Recipes for Pleasure: Egg Edition

posted by 
Connie Sobczak
  /  
August 8, 2016

This morning, I am inspired by my breakfast to talk about pleasure! I just finished eating and can still taste the subtle flavors of my egg concoction lingering on my taste buds. My coffee is sitting on my desk, but I’m not ready to take a sip yet because I want the savory deliciousness of my breakfast to linger a bit longer. I have a morning egg routine. Once I find a flavor I like, I tend to eat it over and over again until it’s time to move on. I enjoy all meals, but there’s something about breakfast that makes me almost giddy with pleasure. Confession: I am in love with my egg breakfasts. They vary slightly each day, but they have a common theme: egg, veggies, and cheese. Today, I would like to share my egg-making process with you.

Note: Whenever I write about food, I’m sharing what works for me only. You will want to listen to your own body to know what is right for you. I meet many people who don’t like to eat when they first wake up, or have certain dietary restrictions for different reasons. Your best guide to self-care is listening closely to your own innate body wisdom.

Ingredients:

- 1 egg, beaten

- Lots of veggies: The main veggies that I add to my egg dish are mushrooms, greens, and avocado. Sometimes I add leeks and zucchini, or asparagus when it is in season. Sometimes a red bell pepper, but that can overpower the other flavors so I really have to be in the mood. How do I know how much to add? Through trial and error - the very best way to become an intuitive eater! I’ve learned that when I’m cooking for me only, this is a combo that gets me going:

- 1 big shitake mushroom or 2 smaller criminis

- 3-4  thin slices of leeks

- 3 slices of zucchini cut into slivers or 2 sliced stalks of asparagus

Directions:

  1. Sauté the veggies in olive oil (I don’t measure the amount. My friend told me a few years ago about research that said olive oil is good for aging bodies, which confirmed my own body’s wisdom because each year I had been craving more olive oil.)
  2. Add a big handful of spinach or arugula and sauté it until it is soft and all the veggies are combined. Too big a handful makes it hard to set the egg, too little and my body feels cheated.
  3. Add the beaten egg and set it with the veggies. I add avocado cubes to one side and fold it in half, allowing the cold avocado to heat up.
  4. Tortilla or toast? At this stage I cook the tortilla or bread that will support my beautiful egg concoction. Right now I’m into small flour tortillas, but I sometimes use spelt or corn tortillas, and sometimes I crave seed bread or baguette toast. I heat up the tortilla (or toast) in the broiler and then smear a small amount of cream cheese down the middle. If on hand, I add slivers of cucumber on top of the cream cheese before lovingly placing my egg in its nest. I grate a bit of white cheddar cheese on top to add a tangy flavor, and a dollop of green salsa if we’ve got it.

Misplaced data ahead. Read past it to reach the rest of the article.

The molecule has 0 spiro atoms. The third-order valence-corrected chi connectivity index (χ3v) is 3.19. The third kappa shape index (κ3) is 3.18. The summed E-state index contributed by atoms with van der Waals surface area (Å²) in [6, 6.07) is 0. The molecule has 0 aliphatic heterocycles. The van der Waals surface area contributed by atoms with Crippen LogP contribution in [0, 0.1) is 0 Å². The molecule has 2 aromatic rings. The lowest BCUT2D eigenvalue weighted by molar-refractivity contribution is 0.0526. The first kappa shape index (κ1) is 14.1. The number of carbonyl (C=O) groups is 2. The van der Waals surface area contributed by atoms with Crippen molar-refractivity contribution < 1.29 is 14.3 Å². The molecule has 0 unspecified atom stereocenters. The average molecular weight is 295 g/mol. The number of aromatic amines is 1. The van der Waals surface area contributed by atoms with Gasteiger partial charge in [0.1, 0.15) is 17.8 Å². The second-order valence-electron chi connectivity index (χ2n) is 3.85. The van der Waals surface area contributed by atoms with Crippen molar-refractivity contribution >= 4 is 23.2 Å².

Enjoy!

I fold the tortilla in half, pick it up with both my hands, and take my first bite. I love eating this dish with my hands because there is something about having the whole thing under my nose where I can smell all of the blended flavors that accentuates the taste.

Even on days when I have to get out of the house early, I wake up with enough time to make my egg breakfast, because I know I’ll be grumpy without it. And if it’s a day when I’m working at home, I try to remember to stay tuned in to the flavors of my food, even if I’m eating at my computer. Over the years I’ve learned that giving myself time each morning to experience the pleasure of my breakfast is key to my success. I live what I teach!

Final thoughts:

I get disturbed when I read weight loss or nutrition tips about measuring the amount of vegetables one eats; cups of this, grams of that. I can’t go there. I am reminded of when my sister Stephanie (who died from the consequences of hating her body) went to a diet program in her teens and used a scale to weigh out every morsel of food she was allowed to eat. I’ve learned that looking at food before I start cooking and imagining it in my stomach at the end of my meal is a great guide for me to determine the right amount. And if I get it wrong, that’s okay, because it’s simply a learning experience and I have my next meal to try again.

When I healed from a distorted relationship with food in my early twenties, I made a vow to myself that I would fill as many of my meals as possible with pleasure. It changed my life and I’ve had countless great moments with food over the past 35 years. Stephanie never got over her eating issues in her short life. It’s sad, because she loved delicious flavors so much. To honor my own life, and the memory of my sister, I have allowed pleasure to be one of the primary guiding principles to my health, happiness, and emotional wellbeing.

Check out Embody: Learning to Love Your Unique Body (and quiet that critical voice!) to read my story of healing, and to learn more about Practice Intuitive Self-Care and the other four Competencies of our Be Body Positive Model.

Additional resources:

Intuitiveeating.com

Lindabacon.org

Connie Sobczak
Connie Sobczak, author of Embody and Co-Founder of The Body Positive, loves to watch the light and power that emerge when people recognize and embrace their magnificent, authentic selves.Her favorite pleasure activities include eating delicious meals, and rock climbing and running as fast as she can down mountains with her daughter Carmen. She gets true rest by getting lost in a good book. She is currently in love with The Plague of Doves, by Louise Erdrich, and The Lowland, by Jhumpa Lahiri.
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